Although the World Series fix was the biggest headline of the 1919 baseball season, there was also positive news worth noting. Find some of the headlines below.
Lefty Williams Blows Series
Lefty Williams joined the White Sox in 1916 after fashioning a 33-12 record for Salt Lake City in the Pacific Coast League the previous year. He went 23-11 with a 2.64 ERA and 125 strikeouts in 1919, then set a 1919 World Series record by losing three games in as many starts. He had assumed the place of Babe Ruth as the top southpaw in the American League when he was implicated in the Black Sox scandal.
Hod Eller Wins 20 for 1919 Cincinnati Reds
Hod Eller appeared to have a prosperous career ahead of him when he first won 20 games in 1919 and a pair of contests in the 1919 World Series, yet less than two years later he was out of the majors. Slim Sallee, the Reds' other 20-game winner in 1919, was also gone after 1921.
George Burns Up Bases
Both the National League and the American League had a standout player named George Burns in 1919. The two have remarkably similar career stats. George J. Burns of the Giants, however, was the better of the two at coaxing walks, stealing bases, and scoring runs. He racked up 82 bases-on-balls, 40 swipes, and 86 runs, all tops in the National League in 1919. He was, in fact, the best in the National League in all three departments for almost a full decade.
1919 Chicago White Sox Take American League Flag
Eddie Collins, the American League stolen base king in 1919, had 33 swipes. Other notables on the 1919 Chicago White Sox were manager Kid Gleason, Joe Jackson, and Buck Weaver. Jackson tallied 12 hits and hit .375 in the World Series, but was kicked out of baseball anyway. In the 1989 movie Field of Dreams, Jackson came back from the dead to collect a few more at-bats.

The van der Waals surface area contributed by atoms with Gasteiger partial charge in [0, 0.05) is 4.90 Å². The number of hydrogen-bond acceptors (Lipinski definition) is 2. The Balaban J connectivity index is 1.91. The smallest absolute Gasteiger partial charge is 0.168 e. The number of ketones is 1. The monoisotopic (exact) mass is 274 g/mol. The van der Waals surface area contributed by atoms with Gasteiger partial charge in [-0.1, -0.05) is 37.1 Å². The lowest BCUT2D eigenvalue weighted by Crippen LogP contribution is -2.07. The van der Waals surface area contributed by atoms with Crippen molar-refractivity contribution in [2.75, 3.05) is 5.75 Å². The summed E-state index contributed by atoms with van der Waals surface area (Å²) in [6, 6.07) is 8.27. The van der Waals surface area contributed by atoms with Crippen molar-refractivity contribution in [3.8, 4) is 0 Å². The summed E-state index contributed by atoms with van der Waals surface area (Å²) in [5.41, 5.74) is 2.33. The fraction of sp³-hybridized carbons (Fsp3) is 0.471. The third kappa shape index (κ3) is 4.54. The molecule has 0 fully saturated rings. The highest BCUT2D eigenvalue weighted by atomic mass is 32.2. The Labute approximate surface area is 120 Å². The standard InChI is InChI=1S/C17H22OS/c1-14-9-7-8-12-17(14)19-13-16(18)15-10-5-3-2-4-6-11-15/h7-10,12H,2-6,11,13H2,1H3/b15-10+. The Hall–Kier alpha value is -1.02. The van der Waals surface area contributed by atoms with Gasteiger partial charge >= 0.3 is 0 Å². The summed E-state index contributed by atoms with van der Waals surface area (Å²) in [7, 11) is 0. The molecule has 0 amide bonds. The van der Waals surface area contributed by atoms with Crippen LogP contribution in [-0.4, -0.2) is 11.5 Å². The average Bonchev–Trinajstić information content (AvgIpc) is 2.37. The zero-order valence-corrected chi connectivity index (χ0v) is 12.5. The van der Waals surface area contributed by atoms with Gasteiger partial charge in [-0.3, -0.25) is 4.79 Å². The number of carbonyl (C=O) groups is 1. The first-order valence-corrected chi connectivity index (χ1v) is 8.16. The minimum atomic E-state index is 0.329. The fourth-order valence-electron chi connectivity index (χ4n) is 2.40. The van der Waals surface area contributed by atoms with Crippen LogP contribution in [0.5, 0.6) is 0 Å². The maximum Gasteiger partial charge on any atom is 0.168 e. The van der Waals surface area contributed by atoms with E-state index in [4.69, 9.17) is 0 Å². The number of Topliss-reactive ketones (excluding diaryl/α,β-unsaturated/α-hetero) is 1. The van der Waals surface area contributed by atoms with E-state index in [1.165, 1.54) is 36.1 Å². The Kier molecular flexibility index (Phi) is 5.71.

Tris Speaker Sparks Tribe to 2nd
Tris Speaker was the second great Cleveland player to be appointed player/manager. Unlike his predecessor, Nap Lajoie, Speaker enjoyed almost instant success. Under him, the Indians put on a stretch drive that nearly overhauled the White Sox in 1919. Yet Speaker himself slumped, hitting just .296 that year, a result of being saddled with the additional responsibility of managing.
Ty Cobb Earns Last BA Title
In 1919, Ty Cobb picked up his last batting crown with a .384 average. In 1920, nearing 34 years of age, he seemed to have lost something when he hit just .334, his lowest average in 12 years. Cobb rebounded from the lapse to hit .389 in 1921 and .401 the year after.
For highlights of the 1919 baseball season, see the next page.
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